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Man sitting at a computer in an office tower with poor posture
Man sitting at a computer in an office tower with poor posture
Man sitting at a computer in an office tower with poor posture

by Joon Nah   BScPT
updated July 16, 2020

Sit improperly for only a few hours a week and you can start getting back, neck, and shoulder pain. How many of us do this 40 hours a week at our jobs? And a few more hours at home evenings and weekends? It’s no wonder that poor sitting posture is one of the most common contributors to orthopaedic injuries and impairments.

Rather than just learning to sit “straight”, here are some tips to help you sit “right”.

1. Hips to the back of your chair

Move your hips as far back into the chair as they can go. This will allow your body to maintain full contact with the chair back, allowing the muscles that keep your back upright to relax.

2. Use a lumbar support

If your chair does not adequately cradle your low back curve (lumbar spine) with a built in support, then get one. Purchase a lumbar support or roll, and attach it to your chair to match the curve in your low back. The bottom of the lumbar roll should be approximately level with the top of your pelvis.

3. Thighs and forearms parallel to the floor

This means adjusting the height of your chair, if possible your desk, or using a support under your feet.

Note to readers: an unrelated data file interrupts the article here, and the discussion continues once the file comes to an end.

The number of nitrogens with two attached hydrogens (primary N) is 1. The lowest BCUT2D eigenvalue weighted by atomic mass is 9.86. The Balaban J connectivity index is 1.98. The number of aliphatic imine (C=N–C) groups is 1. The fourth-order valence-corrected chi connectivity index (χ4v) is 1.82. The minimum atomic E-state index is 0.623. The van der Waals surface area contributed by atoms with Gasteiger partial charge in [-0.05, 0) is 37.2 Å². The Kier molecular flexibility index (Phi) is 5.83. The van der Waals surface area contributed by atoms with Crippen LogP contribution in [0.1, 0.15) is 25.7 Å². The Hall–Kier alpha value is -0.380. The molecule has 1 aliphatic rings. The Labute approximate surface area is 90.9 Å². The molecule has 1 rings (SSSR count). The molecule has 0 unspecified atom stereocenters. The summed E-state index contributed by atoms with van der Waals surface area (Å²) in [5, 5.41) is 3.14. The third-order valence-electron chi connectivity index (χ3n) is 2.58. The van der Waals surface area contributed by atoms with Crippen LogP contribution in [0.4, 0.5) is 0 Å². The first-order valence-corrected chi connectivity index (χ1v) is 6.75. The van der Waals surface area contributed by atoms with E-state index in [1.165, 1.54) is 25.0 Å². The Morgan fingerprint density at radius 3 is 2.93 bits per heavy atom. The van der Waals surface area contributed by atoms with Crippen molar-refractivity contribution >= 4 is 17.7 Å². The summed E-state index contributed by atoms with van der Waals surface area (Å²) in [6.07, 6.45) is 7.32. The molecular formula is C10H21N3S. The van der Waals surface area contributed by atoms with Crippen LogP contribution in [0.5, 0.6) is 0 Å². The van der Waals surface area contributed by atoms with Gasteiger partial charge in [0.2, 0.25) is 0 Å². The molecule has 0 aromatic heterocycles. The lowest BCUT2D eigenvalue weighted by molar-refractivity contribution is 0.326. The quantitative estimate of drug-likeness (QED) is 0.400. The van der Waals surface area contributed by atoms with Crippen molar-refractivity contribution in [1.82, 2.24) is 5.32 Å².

4. Work with your elbows at your sides

Don’t spend too much time reaching forward while you’re working. Sit close to your desk. Bring the keyboard and mouse closer to you, or better yet, use a keyboard tray installed to your desk.

5. Look straight ahead

This means keeping your screen at head level. This also means prolonged laptop use is out, unless you are able to prop it up to eye level and use a separate keyboard and mouse in line with your elbows.


Even if you’re sitting like you invented proper posture, it can take its toll if done too long. Build in to your schedule, a quick stand up and stretch every 15 minutes, and a 5 min walk around the office every hour, to combat stress and strain on your body.

Is an expensive chair necessary for good posture?

It should have the ability to adjust in enough ways to allow you to incorporate the above 5 tips. Anything more are just frills.


Joon Nah

Joon Nah        BScPT
Registered Physiotherapist

Joon is an experienced and skilled physiotherapist with deep knowledge of orthopaedics, vestibular rehabilitation and concussion management. He has provided many ergonomic assessments and proper posture presentations to workplaces and employers across the Greater Toronto Area.

 

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